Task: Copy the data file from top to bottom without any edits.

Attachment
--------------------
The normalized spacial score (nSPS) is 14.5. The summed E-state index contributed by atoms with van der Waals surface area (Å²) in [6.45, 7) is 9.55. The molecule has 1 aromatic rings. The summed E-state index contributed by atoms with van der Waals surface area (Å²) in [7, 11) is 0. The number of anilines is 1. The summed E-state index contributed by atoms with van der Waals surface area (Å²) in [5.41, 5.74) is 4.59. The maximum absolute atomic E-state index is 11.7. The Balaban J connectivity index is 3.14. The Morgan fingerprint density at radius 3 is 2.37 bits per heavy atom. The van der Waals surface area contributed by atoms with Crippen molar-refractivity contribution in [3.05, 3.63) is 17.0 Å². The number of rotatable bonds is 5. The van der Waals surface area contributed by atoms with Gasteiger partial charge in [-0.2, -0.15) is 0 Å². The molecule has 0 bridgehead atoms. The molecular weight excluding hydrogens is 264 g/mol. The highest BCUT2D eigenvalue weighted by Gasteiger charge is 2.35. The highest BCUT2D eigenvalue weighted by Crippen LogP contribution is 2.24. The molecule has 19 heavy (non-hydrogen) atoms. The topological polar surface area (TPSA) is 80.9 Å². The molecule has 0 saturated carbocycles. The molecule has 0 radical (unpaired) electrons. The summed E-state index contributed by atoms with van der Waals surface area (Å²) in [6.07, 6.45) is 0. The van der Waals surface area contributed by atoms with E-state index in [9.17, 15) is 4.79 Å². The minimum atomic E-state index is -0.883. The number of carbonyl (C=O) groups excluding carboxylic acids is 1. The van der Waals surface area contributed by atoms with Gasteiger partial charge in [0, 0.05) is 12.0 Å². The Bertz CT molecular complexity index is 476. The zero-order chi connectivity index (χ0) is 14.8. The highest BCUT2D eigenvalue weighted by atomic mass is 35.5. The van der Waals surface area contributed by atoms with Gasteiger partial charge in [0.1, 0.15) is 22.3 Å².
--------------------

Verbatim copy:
The normalized spacial score (nSPS) is 14.5. The summed E-state index contributed by atoms with van der Waals surface area (Å²) in [6.45, 7) is 9.55. The molecule has 1 aromatic rings. The summed E-state index contributed by atoms with van der Waals surface area (Å²) in [7, 11) is 0. The number of anilines is 1. The summed E-state index contributed by atoms with van der Waals surface area (Å²) in [5.41, 5.74) is 4.59. The maximum absolute atomic E-state index is 11.7. The Balaban J connectivity index is 3.14. The Morgan fingerprint density at radius 3 is 2.37 bits per heavy atom. The van der Waals surface area contributed by atoms with Crippen molar-refractivity contribution in [3.05, 3.63) is 17.0 Å². The number of rotatable bonds is 5. The van der Waals surface area contributed by atoms with Gasteiger partial charge in [-0.2, -0.15) is 0 Å². The molecule has 0 bridgehead atoms. The molecular weight excluding hydrogens is 264 g/mol. The highest BCUT2D eigenvalue weighted by Gasteiger charge is 2.35. The highest BCUT2D eigenvalue weighted by Crippen LogP contribution is 2.24. The molecule has 19 heavy (non-hydrogen) atoms. The topological polar surface area (TPSA) is 80.9 Å². The molecule has 0 saturated carbocycles. The molecule has 0 radical (unpaired) electrons. The summed E-state index contributed by atoms with van der Waals surface area (Å²) in [6.07, 6.45) is 0. The van der Waals surface area contributed by atoms with E-state index in [9.17, 15) is 4.79 Å². The minimum atomic E-state index is -0.883. The number of carbonyl (C=O) groups excluding carboxylic acids is 1. The van der Waals surface area contributed by atoms with Gasteiger partial charge in [0, 0.05) is 12.0 Å². The Bertz CT molecular complexity index is 476. The zero-order chi connectivity index (χ0) is 14.8. The highest BCUT2D eigenvalue weighted by atomic mass is 35.5. The van der Waals surface area contributed by atoms with Gasteiger partial charge in [0.1, 0.15) is 22.3 Å².